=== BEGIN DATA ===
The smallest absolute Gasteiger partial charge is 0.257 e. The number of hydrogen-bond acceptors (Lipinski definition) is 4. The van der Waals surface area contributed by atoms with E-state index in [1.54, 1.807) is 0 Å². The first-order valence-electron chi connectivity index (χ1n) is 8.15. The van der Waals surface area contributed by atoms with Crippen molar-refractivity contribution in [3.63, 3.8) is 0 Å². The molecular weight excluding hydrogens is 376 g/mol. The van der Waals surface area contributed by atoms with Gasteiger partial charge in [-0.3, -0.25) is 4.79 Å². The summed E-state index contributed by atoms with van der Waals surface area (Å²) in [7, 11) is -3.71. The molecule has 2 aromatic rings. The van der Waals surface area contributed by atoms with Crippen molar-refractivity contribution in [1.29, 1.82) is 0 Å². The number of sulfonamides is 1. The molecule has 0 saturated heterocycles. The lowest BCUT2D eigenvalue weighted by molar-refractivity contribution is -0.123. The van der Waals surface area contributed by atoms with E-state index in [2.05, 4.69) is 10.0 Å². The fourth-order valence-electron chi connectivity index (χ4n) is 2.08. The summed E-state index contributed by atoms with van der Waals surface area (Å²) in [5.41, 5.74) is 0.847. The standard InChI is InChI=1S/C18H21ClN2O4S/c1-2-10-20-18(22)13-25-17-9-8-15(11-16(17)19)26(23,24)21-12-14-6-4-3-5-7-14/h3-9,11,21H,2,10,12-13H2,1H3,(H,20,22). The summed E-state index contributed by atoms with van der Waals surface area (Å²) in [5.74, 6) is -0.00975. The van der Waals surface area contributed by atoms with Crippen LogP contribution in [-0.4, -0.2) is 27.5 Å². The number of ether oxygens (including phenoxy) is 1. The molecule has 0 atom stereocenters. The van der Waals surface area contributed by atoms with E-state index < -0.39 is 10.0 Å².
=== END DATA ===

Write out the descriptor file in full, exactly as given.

The smallest absolute Gasteiger partial charge is 0.257 e. The number of hydrogen-bond acceptors (Lipinski definition) is 4. The van der Waals surface area contributed by atoms with E-state index in [1.54, 1.807) is 0 Å². The first-order valence-electron chi connectivity index (χ1n) is 8.15. The van der Waals surface area contributed by atoms with Crippen molar-refractivity contribution in [3.63, 3.8) is 0 Å². The molecular weight excluding hydrogens is 376 g/mol. The van der Waals surface area contributed by atoms with Gasteiger partial charge in [-0.3, -0.25) is 4.79 Å². The summed E-state index contributed by atoms with van der Waals surface area (Å²) in [7, 11) is -3.71. The molecule has 2 aromatic rings. The van der Waals surface area contributed by atoms with Crippen molar-refractivity contribution in [1.29, 1.82) is 0 Å². The number of sulfonamides is 1. The molecule has 0 saturated heterocycles. The lowest BCUT2D eigenvalue weighted by molar-refractivity contribution is -0.123. The van der Waals surface area contributed by atoms with E-state index in [2.05, 4.69) is 10.0 Å². The fourth-order valence-electron chi connectivity index (χ4n) is 2.08. The summed E-state index contributed by atoms with van der Waals surface area (Å²) in [5.41, 5.74) is 0.847. The standard InChI is InChI=1S/C18H21ClN2O4S/c1-2-10-20-18(22)13-25-17-9-8-15(11-16(17)19)26(23,24)21-12-14-6-4-3-5-7-14/h3-9,11,21H,2,10,12-13H2,1H3,(H,20,22). The summed E-state index contributed by atoms with van der Waals surface area (Å²) in [5.74, 6) is -0.00975. The van der Waals surface area contributed by atoms with Crippen LogP contribution in [-0.4, -0.2) is 27.5 Å². The number of ether oxygens (including phenoxy) is 1. The molecule has 0 atom stereocenters. The van der Waals surface area contributed by atoms with E-state index < -0.39 is 10.0 Å².